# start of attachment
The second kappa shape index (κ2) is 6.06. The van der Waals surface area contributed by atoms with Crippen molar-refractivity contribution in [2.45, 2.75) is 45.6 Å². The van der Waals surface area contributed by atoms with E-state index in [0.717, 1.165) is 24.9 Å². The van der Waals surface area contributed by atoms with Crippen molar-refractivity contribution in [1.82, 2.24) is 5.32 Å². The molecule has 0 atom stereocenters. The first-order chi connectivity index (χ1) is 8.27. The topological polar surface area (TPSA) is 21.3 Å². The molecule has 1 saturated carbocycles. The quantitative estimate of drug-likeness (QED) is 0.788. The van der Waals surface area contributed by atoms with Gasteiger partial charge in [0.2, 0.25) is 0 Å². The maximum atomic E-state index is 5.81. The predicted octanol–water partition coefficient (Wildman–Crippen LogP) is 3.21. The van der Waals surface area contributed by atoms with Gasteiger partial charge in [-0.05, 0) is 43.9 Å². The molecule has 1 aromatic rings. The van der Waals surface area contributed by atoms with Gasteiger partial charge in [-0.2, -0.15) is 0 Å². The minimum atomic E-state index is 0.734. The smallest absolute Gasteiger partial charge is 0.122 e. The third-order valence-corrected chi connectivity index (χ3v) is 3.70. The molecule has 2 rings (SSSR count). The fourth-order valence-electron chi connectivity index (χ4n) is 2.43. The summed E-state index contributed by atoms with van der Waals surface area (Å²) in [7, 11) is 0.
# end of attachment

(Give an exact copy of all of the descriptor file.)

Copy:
The second kappa shape index (κ2) is 6.06. The van der Waals surface area contributed by atoms with Crippen molar-refractivity contribution in [2.45, 2.75) is 45.6 Å². The van der Waals surface area contributed by atoms with E-state index in [0.717, 1.165) is 24.9 Å². The van der Waals surface area contributed by atoms with Crippen molar-refractivity contribution in [1.82, 2.24) is 5.32 Å². The molecule has 0 atom stereocenters. The first-order chi connectivity index (χ1) is 8.27. The topological polar surface area (TPSA) is 21.3 Å². The molecule has 1 saturated carbocycles. The quantitative estimate of drug-likeness (QED) is 0.788. The van der Waals surface area contributed by atoms with Gasteiger partial charge in [0.2, 0.25) is 0 Å². The maximum atomic E-state index is 5.81. The predicted octanol–water partition coefficient (Wildman–Crippen LogP) is 3.21. The van der Waals surface area contributed by atoms with Gasteiger partial charge in [-0.05, 0) is 43.9 Å². The molecule has 1 aromatic rings. The van der Waals surface area contributed by atoms with Gasteiger partial charge in [-0.2, -0.15) is 0 Å². The minimum atomic E-state index is 0.734. The smallest absolute Gasteiger partial charge is 0.122 e. The third-order valence-corrected chi connectivity index (χ3v) is 3.70. The molecule has 2 rings (SSSR count). The fourth-order valence-electron chi connectivity index (χ4n) is 2.43. The summed E-state index contributed by atoms with van der Waals surface area (Å²) in [7, 11) is 0.